Nodose Ganglion
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Nodose Ganglion
Inferior ganglion of vagus nerve
Gray791.png
Plan of upper portions of glossopharyngeal, vagus, and accessory nerves ("Gang. nodosum" visible at center)
Details
From vagus nerve
Identifiers
Latin Ganglion nodosum,
ganglion inferius nervi vagi
MeSH A08.340.390.550
Dorlands
/Elsevier
g_02/12384714
TA A14.2.01.157
Anatomical terms of neuroanatomy

The inferior ganglion of vagus nerve, or nodose ganglion (ganglion nodosum; ) is cylindrical in form, of a reddish color, and 2.5 cm (0.98 in) in length. It is located in the height of the transverse process of the first cervical vertebra (atlas).

Passing through it is the cranial portion of the accessory nerve, which blends with the vagus nerve below the ganglion to supply it with motor fibres to the pharynx, larynx, and palate.

The inferior ganglion is larger than the superior ganglion.

Function

It is chiefly visceral afferent in function concerning sensation of heart, larynx, lungs and alimentary tract from the pharynx to the transverse colon. These visceral afferents synapse centrally in the solitary nucleus.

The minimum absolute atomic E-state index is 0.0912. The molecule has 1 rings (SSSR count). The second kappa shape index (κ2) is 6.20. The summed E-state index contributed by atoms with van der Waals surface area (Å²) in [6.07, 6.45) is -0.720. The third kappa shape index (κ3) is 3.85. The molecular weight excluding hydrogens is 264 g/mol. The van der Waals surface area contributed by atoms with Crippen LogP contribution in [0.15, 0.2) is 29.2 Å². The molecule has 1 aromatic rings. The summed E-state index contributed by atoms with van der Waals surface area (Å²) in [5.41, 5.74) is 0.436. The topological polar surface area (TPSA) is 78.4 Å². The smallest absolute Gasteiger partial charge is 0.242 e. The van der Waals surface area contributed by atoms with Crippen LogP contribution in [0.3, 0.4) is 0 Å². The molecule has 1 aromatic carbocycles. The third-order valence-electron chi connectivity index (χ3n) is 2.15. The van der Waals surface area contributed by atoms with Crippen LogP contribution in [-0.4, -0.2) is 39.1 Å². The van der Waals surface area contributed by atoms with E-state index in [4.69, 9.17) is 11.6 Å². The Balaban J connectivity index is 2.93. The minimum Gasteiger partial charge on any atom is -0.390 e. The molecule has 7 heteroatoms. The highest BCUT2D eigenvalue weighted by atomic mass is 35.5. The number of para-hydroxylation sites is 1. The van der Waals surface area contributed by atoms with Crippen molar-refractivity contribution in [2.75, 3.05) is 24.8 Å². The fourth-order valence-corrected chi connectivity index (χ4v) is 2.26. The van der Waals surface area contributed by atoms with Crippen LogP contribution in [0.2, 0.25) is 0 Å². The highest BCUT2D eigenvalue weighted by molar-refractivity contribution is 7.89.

Both ganglia are traversed by parasympathetic, and perhaps some sympathetic fibres.

Preganglionic motor fibres (ganglionic branches) from the dorsal vagal nucleus and the special visceral efferents from the nucleus ambiguus, which descend to the inferior ganglion of vagus nerve, form a band skirting the ganglion.

Additional images

References

This article incorporates text in the public domain from the 20th edition of Gray's Anatomy (1918)

External links

  • cranialnerves at The Anatomy Lesson by Wesley Norman (Georgetown University) (X)

  This article uses material from the Wikipedia page available here. It is released under the Creative Commons Attribution-Share-Alike License 3.0.

Nodose_ganglion
 



 

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